The progress made by Alannah's T-Ball team since those first days of gymnasium clinics has been pretty astounding. Remember that explaining baseball to a child for the first time is a huge educational task. The game is not easy to figure out until it has been instilled as a part of personal experience.
It's an incredible example of progress and player development.
The fifty year old Turtle Club's facilities are exceptional. Six quality diamonds, each perfectly fenced with nice dugouts and groomed with perfectly cut grass, orange clay dirt with perfectly straight white chalk lines defining the boundaries of each field. Bleachers that change from shade to sun found on each side of each diamond make watching a game a pleasure. And three parking lots intertwined through the facilities accommodate the traffic of the busiest game days.
Between games, Alannah and I would go watch the big girls play fast pitch softball. Today the Turtle Club's under-seventeen girls travelling team was playing a Michigan clubs traveling team. The flags of each country were proudly stretched across the back of each team's dugout. The pitchers of both teams wind-milling their underhand pitches at speeds comparable to boys overhand pitching.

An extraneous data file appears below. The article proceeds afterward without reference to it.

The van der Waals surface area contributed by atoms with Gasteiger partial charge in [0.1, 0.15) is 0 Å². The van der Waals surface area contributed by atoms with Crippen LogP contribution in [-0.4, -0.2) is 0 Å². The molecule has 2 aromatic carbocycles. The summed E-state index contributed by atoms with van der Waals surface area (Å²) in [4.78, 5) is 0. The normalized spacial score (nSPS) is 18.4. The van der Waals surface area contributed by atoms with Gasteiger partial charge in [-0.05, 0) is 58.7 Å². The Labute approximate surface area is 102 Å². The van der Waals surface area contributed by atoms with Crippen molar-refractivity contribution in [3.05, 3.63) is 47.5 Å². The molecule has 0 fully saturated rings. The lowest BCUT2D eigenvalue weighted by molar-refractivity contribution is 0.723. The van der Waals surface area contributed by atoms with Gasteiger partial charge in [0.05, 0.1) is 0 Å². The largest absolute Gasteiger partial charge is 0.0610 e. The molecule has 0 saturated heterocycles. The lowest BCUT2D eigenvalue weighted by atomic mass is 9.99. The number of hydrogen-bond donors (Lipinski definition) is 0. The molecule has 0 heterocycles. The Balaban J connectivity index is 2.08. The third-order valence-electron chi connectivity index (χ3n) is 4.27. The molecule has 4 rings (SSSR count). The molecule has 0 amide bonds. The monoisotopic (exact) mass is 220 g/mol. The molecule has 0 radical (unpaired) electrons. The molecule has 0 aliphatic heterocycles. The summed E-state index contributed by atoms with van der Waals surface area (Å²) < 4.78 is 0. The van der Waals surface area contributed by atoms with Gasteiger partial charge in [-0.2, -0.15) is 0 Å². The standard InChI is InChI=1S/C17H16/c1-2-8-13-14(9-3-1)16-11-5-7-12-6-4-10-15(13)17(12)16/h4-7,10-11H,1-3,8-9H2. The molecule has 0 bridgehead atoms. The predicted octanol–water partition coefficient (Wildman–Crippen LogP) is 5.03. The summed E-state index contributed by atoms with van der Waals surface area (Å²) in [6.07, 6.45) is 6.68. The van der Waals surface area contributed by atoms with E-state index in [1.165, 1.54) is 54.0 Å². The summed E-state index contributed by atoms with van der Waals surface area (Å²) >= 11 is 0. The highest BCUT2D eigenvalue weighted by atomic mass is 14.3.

Alannah and I sat and watched three innings of this game – sitting in the shade of the bleachers. Watching the girls hit line drives, steal bases, and turn double plays.
"This is the kind of ball you will play when you get older, Alannah." , I said to my eldest daughter as she watched the big girls with wide eyed amazement.
The announcer on the PA speakers announced the next batter. Her name was Alannah. Alannah looked at me with her mouth wide open. Then she sat and watched the older Canadian Alannah drill a line drive into left center field, through a gap, for a stand up triple, and driving in two runs.
"Dad, do you think I will be that good?", asked Alannah.
"If you practice real hard and try your best, I bet you could, Alannah", I answered. "You might even play on this team."
"Wow – that would be sooo cool."
"Yes, Alannah. Yes it would".
So now that the season is over, and the girls have their participant trophies, I find myself sad that the 2008 season is over. I will admit that in mid March – after two months of 9:00 AM Saturday and Sunday gymnasium practices, I was ready for this day to come a quarter of a year ago. But now it is over. And Alannah has grown to become a ball player. Perhaps not a great player, or maybe not even good yet, depending on your criteria for judgment. But a ball player is a ball player.
And ball players are my favorite kind of people.
Now I fully recognize that things may change in Alannah's mind as the next six months unfold. But I hope some of her accomplishments, achievements, and the things she saw the big girls do will stay with her and she will still want to be a ball player again next year.
And if she does, there is no better place to play ball than with the Turtle Club.